secretaries who have been sent over
from ths United Btstes and Canada and
who have been at work In the trenches
ss well ss with ths prisoners on both
sides of ths lines, wilt report on this
phase of Toung Mien's Chrtstlsn ssso-
cletton work,
The question of the supervision of the
saao!stlons In foreign Isnds such ss
Chins, Koree, Japan, India,' Philippines,
Cuba, Argentine. Brssit, "dine, Uruguay
and other countries will also be consid
ered. A special commission has been
studying for three years ths tremendous
expansion of the association movement
abroad, end the findings of this commis
sion will be presented by I.. Wilbur
IWcater of Chlcego as chairman.
' Wll Dlaraaa Retirement Fnnd.
The convention will be called upon to
decide whether or not It will rapltallzs
a retirement fund for secretaries, who
hsvs practically completed their life
time of aervtce. Thla commlealon la
headed by F. W. Ayer ef Philadelphia, lie
will probably ask that the fund be cap
italised to begin with at sl.WVj.WO, per
haps mors. It depends upon the actu
arial studies which be Is now having
made. This retirement fund will paral
lel that provided by meny of the denomi
nations for clergymen, by the Carnegie
fund for professors In colleges, snd such
retirement funds ss the Pennsylvania
railroad, aa well as government services.
fo far the Young Men's Christian aa
aociatlon has hsd nothing of this kind
Another Important dlscuaalon Is to be
the extent to whlrh the susnclatlon should
enter the educational field, IJke the
publlo echooin, (t has Inaugurated sum
mer Instltiitee for the training of le
younger eeeretarlea and has boiieht prop
erties In Katea Park. nar Colorado
fpilne; T ake tieneva In Wisconsin, sil
ver Bay on tke t'leorge, and P-isok
Mountain In North Carolina, where II
aeiiihri for training purposes Its lea
etperlenced secreiarlsl candidates end
"Ti?." Gladdens
Sore, Tired Feet
officers for systematic education snd
training during the summer period.
In sdlltton to this, the association has
established Institutions of college grade
at Chicago and Springfield. Mas which
havs a very much larger attendance for
example than any other theological school
of this country and where not only sec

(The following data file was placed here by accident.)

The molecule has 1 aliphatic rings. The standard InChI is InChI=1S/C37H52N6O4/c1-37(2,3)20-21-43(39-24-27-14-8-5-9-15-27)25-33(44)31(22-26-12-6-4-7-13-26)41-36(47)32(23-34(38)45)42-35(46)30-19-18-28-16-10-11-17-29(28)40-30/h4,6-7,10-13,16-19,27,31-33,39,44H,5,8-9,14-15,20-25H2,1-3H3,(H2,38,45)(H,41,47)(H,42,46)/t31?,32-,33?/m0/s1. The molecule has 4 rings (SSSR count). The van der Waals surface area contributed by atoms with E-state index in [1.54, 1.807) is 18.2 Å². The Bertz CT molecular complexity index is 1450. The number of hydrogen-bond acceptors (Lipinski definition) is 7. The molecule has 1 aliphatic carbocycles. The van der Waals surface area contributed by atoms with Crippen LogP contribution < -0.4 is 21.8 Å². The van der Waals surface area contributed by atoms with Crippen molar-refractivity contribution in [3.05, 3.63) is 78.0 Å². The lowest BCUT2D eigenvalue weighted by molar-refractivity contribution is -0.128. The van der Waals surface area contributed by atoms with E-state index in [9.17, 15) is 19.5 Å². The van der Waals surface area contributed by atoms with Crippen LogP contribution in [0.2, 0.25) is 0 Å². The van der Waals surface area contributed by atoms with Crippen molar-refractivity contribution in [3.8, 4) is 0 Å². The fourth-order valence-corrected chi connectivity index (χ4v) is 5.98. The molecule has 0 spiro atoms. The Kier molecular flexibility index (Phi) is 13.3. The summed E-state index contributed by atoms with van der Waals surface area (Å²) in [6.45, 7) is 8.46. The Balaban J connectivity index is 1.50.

retaries, but physical directors snd all
sorts of gafiorliUInn epe'1altta are
trained. The exlcnt to which the asso
ciation ahall utilise the regular profee-
slonal. colleges cf the country or shell!
assist Jts own training agencies will be
reported upon by a cnmmission or w nicn
W. M. Hlrks of Montreal la chairman.
Prominent Men Mill Speak.
A remarkable group of men prominent
In civic and religious life will address the
convention. These will Include General
Leonard Wood, Dr. John II. Jowett of
New Tork City, Bishop William P. Mc
Dowell of Chlfwgo; John D. Rockefeller,
Jr.; President Garfield of Wllllama col
lege, Raymond Roblna, the noted social
worker of Chicago; Hon. N, W. Ilowell,
leader of the opposition In Ontario; l'res-
Ident Msckensle of Hartford Theological
semlnsryi Secretary Franklin i, Roose.
velt, Robert E. Bpeer and many others.
No puffed-up, burnirtgr, tender,
Rchlnff feet -no corns
er callouses.
lAw TU
Mil iir. n ! , m i
et . '"'!, l'e at
e' !. -t eM.". i
a a H f a f t -at4. a
' ' I It 'I t t , . . .,
a ea n't I - i t 'a
aai-., ..t l'....i. .aa t pi u ..
e' w4 '' ! - i 14 na.
t ai. Vi t , ! M....aa, , ku
.,.) i i ( l-ai;a.t k , .aWr
, -m ( a e . - I a t k i, jt l4
Sa la I
is seriously mm
f- k.a t . , ,Mi
. " ' ' .- a a l, tali
a.' la ,-,. W wk. a a -t ...!, ..,
I -a ! . t i I k'l ia
V ; I- at . a tlMkt. at I
. I I . . a I iiiMiti
kl la
I - ' I i i. - - I ' t ' it
i -. i . r , i knii -te-
TUCSON, Arti., M 7 -Mentlon of the
Mexican situation by Temporary t'hnlr
man Richard E. Hloan caused a fve
mlnute demonstration at the republican
state convention today.
"We will undertake to Oan up this
unsavory mess." said Bloan. "We are
not too proud to fight when It is nec-
sary that we should fight to protect qur
Inherent rights."
An unlnstructed delegation to Chicago
waa named.
flTG a!mo3t'noftirishind flour, food if
Uneeda Biscuit arekWemost if
I riorirlshiria of t5odafcracKers. Use . r
i thwn at meals fur their food value.
I tthembetwtireableca X
gift itrvi IV-MIAVU
Get into business! via the "Business Chances'
"tia -a tea a " t a.
Uie a i'H a ll S ' "
. et i e t. I a 4-t 't'-e
- I it" ia , A I .a a i-a ' I y a.. ,(
itan . e -t lial M.iar km
- 4. I ,' ' I ,
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t .1 lk -t aNj -,l
,,.(,.,. t-a la ' e .
1.. 1 t ( ,! t e-ei
. (a. i I'" t-.-' iitna, ii
aii ' ' ' '"' '' I -el t
1 . 1 1 , e ' 1 " ax 1 t 1
1 ) a ,i e ' !'' t- .
an I. .a 'a, VI ifit"l a- I
1 . i 1 - a t .aa- a a S .
i a. kf tari, aat di
4. , I l l"'l' I ! Il I
1. 1 t 1 t a